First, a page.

The purpose of this paper is to analyze the continuities or the “elective affinities” between the recent populist wave (or populist come back) in South America and the current Occupy Movement in order to trace the contours of an original populism at a global scale. The article starts with a brief definition of populism, continues with a brief evaluation of the recent return of populism in South America finishing with the analysis of the main connections with the current Occupy Movement: the experience of a crisis; the claims for more democracy and the exploration of a postneoliberal political economy. In societies with obscene levels of inequality such as what exists in many South American countries, populism does not seem to be a heresy or a pathology, but a rational alternative to solve problems rooted in a failed nation building processes. Increasing indignation as a generalize perception of non-experienced levels of inequality in the concentration of resources and power at the global level is at the basis of one can call a populist moment. It has to be discussed, if this populist moment also contains an original populist movement with global contours inside.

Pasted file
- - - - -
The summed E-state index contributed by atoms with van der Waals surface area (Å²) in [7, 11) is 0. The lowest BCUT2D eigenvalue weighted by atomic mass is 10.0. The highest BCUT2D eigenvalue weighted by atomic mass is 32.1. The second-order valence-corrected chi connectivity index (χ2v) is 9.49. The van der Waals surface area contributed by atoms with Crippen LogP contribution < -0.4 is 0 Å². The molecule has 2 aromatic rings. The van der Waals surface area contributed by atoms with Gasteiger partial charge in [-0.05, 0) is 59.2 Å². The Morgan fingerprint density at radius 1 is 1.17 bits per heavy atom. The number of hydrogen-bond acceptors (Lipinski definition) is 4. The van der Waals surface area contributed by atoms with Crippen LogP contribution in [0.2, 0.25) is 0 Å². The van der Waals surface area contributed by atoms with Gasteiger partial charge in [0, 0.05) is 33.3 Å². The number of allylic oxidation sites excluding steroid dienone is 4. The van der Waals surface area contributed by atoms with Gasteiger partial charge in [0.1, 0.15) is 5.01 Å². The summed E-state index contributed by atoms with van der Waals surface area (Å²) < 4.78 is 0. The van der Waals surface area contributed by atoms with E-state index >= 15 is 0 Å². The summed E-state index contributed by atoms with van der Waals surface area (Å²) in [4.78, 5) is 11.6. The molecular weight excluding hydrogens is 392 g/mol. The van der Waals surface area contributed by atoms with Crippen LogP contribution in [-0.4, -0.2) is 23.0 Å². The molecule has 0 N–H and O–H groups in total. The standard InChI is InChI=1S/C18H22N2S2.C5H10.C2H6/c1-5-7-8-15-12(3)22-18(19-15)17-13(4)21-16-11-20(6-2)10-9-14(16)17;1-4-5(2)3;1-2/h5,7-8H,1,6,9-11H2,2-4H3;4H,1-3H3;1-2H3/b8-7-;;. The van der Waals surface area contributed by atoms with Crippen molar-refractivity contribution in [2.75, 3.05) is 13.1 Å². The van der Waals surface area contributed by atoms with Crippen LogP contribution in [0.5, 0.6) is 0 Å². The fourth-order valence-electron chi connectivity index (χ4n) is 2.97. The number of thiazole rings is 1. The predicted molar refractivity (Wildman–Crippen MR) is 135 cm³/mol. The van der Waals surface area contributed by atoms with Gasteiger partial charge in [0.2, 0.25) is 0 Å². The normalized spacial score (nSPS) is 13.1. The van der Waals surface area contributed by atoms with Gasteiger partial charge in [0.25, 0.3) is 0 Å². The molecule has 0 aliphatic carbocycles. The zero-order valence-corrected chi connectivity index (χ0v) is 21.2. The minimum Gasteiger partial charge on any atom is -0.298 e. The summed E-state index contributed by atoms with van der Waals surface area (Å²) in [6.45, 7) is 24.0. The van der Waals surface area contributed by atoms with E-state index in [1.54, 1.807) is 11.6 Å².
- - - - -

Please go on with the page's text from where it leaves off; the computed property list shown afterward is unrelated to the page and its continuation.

Chapter in Alexander Lenger & Florian Schumacher (Eds) Understanding the Dynamics of Global Inequality, Springer, 2015, pp. 199-211, http://link.springer.com/chapter/10.1007/978-3-662-44766-6_10